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If I were a beginner

BY   |  MONDAY, 11 JUL 2022    8:12PM

We've all probably been there. The days when we used to ask beginner, dumb, naive questions about why things are done a certain way, starry-eyed questions of industry veterans. And we've all probably got a bit jaded and given up on finding satisfactory answers to some of them.

We learned to accept 'that's just the way things are'. But what if we didn't accept those answers? What if we still have some basic questions about the industry? What if we were beginners today? What would we ask?

I started in the industry 30 years ago. But if I were a beginner again, here are some of the things I would wonder about.

Risk profiling

All textbooks, processes and regulations refer to client risk profiling as being one of the most important steps in the financial planning and financial product sales processes (depending on which side of the table you sit). Yet no one spells out what a risk profile actually is, or how to measure it exactly.

Is it a psychological concept that can be measured through psychometric tests? Is it a neuroscientific concept that can be measured through brain scans? Why is there no global standardised scale, like in IQ tests? Why does the industry continue to use a non-scientific 5-6 question survey with questions like 'how much will you panic if your financial portfolio's value dropped by 30 percent (with no regard to whether that was your invested capital or unrealised gain)'?

Why doesn't the wealth management industry clearly differentiate between the need for risk, risk capacity and risk tolerance? Why are the arbitrary scale names then linked to arbitrary asset allocation profiles, such that an investor will possibly get labelled completely differently by different industry players, and of course being recommended completely different portfolios?

Claims about 'efficient portfolios'. Modern Portfolio Theory suggests the efficient frontier as being a series of portfolio allocations that maximise returns for a given level of risk, or minimise risk for a given level of returns. Theoretically, these portfolios include all market securities, such that it shouldn't be possible to have a portfolio above the efficient frontier.

In practice, firms don't even include all securities legally available to them, let alone all the securities in the world that include many not available to them. In practice, they calculate the historical risk and returns numbers rather than expected risk, return and covariances. In practice, investors have many assets outside of the financial portfolio overseen by their adviser or fund manager.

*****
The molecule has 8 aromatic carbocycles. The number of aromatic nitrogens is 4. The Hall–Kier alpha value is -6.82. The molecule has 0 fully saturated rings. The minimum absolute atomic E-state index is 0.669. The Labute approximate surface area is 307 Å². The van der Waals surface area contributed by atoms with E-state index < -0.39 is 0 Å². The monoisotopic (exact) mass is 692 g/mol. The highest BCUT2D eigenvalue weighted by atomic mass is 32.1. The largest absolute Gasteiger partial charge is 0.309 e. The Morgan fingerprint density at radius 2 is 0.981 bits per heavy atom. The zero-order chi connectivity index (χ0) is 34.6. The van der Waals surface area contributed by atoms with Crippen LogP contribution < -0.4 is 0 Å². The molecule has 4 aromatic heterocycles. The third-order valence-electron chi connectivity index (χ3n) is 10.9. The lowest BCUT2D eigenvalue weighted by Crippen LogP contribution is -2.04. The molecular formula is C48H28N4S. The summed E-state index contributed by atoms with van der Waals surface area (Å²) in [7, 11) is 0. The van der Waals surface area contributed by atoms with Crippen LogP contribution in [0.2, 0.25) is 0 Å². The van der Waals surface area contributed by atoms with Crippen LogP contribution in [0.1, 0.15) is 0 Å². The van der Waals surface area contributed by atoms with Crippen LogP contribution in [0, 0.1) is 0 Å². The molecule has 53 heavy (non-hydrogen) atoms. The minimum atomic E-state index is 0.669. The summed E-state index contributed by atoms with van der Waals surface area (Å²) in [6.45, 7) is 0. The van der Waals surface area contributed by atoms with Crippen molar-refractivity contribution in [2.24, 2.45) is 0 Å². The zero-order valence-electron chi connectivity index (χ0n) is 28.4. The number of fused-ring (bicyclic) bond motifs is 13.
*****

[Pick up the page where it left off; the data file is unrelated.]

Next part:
So why does the adviser or fund manager insist that their portfolios are 'scientific', 'optimised', 'efficient' or some other such term when they are clearly not? Does the investor even care about efficiency?

Single country allocations

In many markets, portfolios seem to start with allocations to domestic equities and bonds in line with well-documented home market bias, no matter how small that market is relative to the global market.

So, of course, the portfolios are technically not efficient. But then when it comes to allocations to international asset classes, the allocations insist on global or international (global minus home market) funds in the name of the same efficiency.

If domestic and international equities are separate asset classes, why not carve out strategic allocations to other single countries (as asset classes) that are likely to grow into meaningful global market shares? China and India come to mind.

Fund research

Retail and institutional investors do invest in active funds management skills, whether through simple vanilla retail mutual funds or fancy-sounding two-and-twenty hedge funds (or private capital funds for that matter). But there hasn't been much progress in how to conduct fund research on them.

Investors and advisers use either quantitative measures, subjective measures, or an arbitrary combination of the two without any justification of the criteria used. Some eyeball the portfolio and select funds as a convenient basket of companies they would have picked, completely ignoring the fund manager's skills (or their ability to change the portfolio overnight).

A 'beginner's mind' is one of our most valuable traits.

Hansi Mehrotra, CFA is the founder and editor of Money Management India, a content portal focusing on investing in India. Known in Australia as Rashmi, she was previously the head of wealth management at Mercer and head of retail at van Eyk Research. 

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